# Most accurate way to find RMS of signals fundamental

I would like to know which algorithmn is the most accurate one in order to calculate the fundamental RMS of two signals (f. e. voltage and current). Is it the standard FFT approach with a rectangular window or may there be some more precise algorithmn?

In this example, the resulting RMS signals may be used further for calculating the signal of the apparent power. The following Python code may help to illustrate the question:

import numpy as np

#sampling frequency in Hz
Fs = 16000

#fundamental frequency in Hz
F1 = 50

#number of samples
samples = 1000000

#generate voltage and current signals
t = np.arange(samples / Fs)
u = np.sin(F1 * 2.0 * np.pi * t) + 0.5 * np.sin(80.0 * 2.0 * np.pi * t) + 0.1 * np.sin(10.0 * 2.0 * np.pi * t) #signal may have additional harmonic and sub-harmonic content
i = np.sin(F1 * 2.0 * np.pi * t) + 0.2 * np.sin(120.0 * 2.0 * np.pi * t) + 0.3 * np.sin(30.0 * 2.0 * np.pi * t) #signal may have additional harmonic and sub-harmonic content

#apply some algorithm to find accurate RMS of the signals fundamental
#t_rms_50Hz = ...
#U_rms_50Hz = ...
#I_rms_50Hz = ...

#get apparent power S
S_50Hz = U_rms_50Hz * I_rms_50Hz

• I think we need to bound the problem further; how much can you say about what you know about the subharmonics; how close would they be at most to your fundamental and what is the strongest level they can be compared to your fundamental? – Dan Boschen Apr 25 '17 at 2:08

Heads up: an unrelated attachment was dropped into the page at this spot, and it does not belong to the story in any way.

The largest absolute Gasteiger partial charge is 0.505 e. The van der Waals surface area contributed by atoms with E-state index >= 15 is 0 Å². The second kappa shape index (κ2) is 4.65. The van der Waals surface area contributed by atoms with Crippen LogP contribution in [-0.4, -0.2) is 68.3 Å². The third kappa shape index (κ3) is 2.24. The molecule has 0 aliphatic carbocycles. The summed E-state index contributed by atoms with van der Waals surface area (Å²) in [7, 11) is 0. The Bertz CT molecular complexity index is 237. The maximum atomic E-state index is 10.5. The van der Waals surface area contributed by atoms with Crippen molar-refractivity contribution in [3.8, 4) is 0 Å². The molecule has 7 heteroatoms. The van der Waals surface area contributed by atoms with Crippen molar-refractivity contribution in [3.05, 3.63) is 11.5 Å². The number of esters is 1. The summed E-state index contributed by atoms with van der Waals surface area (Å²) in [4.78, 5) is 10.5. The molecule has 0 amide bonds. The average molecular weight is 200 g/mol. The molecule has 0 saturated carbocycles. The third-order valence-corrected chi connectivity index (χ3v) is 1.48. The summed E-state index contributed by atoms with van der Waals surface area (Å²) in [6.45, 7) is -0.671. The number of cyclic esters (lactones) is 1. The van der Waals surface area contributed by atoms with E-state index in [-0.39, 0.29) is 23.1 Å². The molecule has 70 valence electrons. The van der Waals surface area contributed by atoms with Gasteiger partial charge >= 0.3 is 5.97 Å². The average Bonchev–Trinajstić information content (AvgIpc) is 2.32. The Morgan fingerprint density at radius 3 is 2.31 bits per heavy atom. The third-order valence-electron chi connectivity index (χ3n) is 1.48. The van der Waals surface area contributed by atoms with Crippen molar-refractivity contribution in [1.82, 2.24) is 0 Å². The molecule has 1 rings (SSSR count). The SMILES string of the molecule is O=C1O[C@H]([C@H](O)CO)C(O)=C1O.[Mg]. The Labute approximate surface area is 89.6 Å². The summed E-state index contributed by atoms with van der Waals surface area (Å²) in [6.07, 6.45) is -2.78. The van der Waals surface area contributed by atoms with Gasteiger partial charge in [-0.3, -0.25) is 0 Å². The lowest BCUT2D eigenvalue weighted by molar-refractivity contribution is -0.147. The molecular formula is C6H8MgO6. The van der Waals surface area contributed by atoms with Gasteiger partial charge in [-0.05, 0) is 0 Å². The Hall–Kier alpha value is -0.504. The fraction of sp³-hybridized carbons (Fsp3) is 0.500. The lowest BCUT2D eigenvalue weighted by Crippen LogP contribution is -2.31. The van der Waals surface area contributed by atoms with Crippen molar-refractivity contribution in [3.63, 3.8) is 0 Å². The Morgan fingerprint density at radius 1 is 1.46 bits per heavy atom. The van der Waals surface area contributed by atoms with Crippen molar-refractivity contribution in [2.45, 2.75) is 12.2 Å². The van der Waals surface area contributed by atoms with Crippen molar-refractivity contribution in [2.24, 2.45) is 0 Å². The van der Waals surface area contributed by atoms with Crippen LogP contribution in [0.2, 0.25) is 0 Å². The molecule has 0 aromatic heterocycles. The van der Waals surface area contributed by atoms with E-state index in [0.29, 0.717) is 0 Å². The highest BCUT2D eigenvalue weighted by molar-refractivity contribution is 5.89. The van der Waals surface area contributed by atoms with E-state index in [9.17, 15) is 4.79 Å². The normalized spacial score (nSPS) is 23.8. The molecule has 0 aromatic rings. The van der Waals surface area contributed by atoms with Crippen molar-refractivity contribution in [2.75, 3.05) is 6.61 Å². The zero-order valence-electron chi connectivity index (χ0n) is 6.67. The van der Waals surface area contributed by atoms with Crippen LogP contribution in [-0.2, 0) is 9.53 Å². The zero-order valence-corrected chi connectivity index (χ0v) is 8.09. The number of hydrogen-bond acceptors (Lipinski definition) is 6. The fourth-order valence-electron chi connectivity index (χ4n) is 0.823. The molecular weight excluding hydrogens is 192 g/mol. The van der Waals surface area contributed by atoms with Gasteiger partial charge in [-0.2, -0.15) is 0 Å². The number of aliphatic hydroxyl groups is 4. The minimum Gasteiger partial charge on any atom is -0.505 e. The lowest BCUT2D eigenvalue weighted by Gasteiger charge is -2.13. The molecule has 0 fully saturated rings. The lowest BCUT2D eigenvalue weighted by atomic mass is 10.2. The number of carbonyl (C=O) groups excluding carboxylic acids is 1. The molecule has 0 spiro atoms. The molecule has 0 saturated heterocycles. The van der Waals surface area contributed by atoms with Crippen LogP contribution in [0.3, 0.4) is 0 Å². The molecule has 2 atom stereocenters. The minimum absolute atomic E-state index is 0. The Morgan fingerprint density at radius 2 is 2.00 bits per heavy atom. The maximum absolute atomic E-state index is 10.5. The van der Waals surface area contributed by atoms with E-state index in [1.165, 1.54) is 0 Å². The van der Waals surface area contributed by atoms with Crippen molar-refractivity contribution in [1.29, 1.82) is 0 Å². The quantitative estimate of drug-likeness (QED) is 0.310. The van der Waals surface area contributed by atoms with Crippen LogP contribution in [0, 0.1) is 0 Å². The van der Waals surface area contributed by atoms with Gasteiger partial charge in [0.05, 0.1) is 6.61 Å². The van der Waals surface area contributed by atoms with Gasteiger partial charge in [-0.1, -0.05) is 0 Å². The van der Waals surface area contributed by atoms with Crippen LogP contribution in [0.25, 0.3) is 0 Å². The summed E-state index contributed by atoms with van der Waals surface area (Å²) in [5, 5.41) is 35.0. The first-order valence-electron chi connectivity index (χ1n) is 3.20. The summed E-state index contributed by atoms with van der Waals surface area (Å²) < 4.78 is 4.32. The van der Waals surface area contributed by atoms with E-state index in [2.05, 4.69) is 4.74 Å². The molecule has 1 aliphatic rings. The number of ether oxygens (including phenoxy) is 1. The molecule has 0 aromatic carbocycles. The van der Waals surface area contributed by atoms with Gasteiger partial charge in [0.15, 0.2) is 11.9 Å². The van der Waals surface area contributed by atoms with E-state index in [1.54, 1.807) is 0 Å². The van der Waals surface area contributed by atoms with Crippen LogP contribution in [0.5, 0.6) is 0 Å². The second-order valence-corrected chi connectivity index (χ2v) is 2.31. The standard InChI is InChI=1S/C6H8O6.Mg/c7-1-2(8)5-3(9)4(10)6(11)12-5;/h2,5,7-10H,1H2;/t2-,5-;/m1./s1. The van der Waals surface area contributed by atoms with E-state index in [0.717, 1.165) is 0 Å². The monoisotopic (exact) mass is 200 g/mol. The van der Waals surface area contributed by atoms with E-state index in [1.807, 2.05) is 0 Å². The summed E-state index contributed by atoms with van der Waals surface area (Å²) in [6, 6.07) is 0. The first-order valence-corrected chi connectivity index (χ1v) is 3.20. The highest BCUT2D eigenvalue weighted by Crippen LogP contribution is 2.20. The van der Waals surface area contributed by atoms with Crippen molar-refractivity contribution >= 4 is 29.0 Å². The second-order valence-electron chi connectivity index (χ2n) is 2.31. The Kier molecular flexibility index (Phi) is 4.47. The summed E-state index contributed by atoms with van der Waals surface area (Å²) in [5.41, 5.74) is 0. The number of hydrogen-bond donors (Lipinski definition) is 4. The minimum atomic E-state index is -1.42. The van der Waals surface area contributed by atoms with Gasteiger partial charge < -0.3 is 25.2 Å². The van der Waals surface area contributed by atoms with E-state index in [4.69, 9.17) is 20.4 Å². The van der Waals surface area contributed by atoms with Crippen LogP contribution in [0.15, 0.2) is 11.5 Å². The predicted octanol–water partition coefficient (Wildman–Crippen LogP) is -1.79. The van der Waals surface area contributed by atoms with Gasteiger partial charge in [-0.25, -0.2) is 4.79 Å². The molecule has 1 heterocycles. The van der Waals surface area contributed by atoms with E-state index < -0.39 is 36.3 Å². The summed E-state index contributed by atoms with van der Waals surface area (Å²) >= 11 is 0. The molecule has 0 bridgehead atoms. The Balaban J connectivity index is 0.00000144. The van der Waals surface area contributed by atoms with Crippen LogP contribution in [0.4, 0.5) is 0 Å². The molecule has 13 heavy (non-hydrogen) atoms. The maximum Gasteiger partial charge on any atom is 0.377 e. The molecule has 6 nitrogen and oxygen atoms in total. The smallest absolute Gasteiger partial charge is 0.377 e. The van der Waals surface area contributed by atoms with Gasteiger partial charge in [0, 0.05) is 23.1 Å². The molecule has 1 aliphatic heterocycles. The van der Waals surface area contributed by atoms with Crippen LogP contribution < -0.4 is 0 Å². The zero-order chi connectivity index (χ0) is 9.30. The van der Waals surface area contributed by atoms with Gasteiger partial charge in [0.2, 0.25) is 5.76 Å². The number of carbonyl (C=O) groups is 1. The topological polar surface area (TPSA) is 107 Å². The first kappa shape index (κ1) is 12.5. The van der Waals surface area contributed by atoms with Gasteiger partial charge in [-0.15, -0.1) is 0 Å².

• Hi Dan! Thank you for contributing. Please give me some time. I will analyze the frequency content of a typical signal sequence and let you know. – lR8n6i Apr 25 '17 at 6:08
• Measurements have shown that in a worst case scenario, the subharmonics are +- 6Hz away from the fundamental frequency and their level is 2% of the level of the fundamental.amplitude. – lR8n6i Apr 25 '17 at 10:04

This is the start of an answer containing my initial thoughts that may be helpful (I wrote quickly due to limited time so may have errors, I will review in more detail later but can at least offer some direction):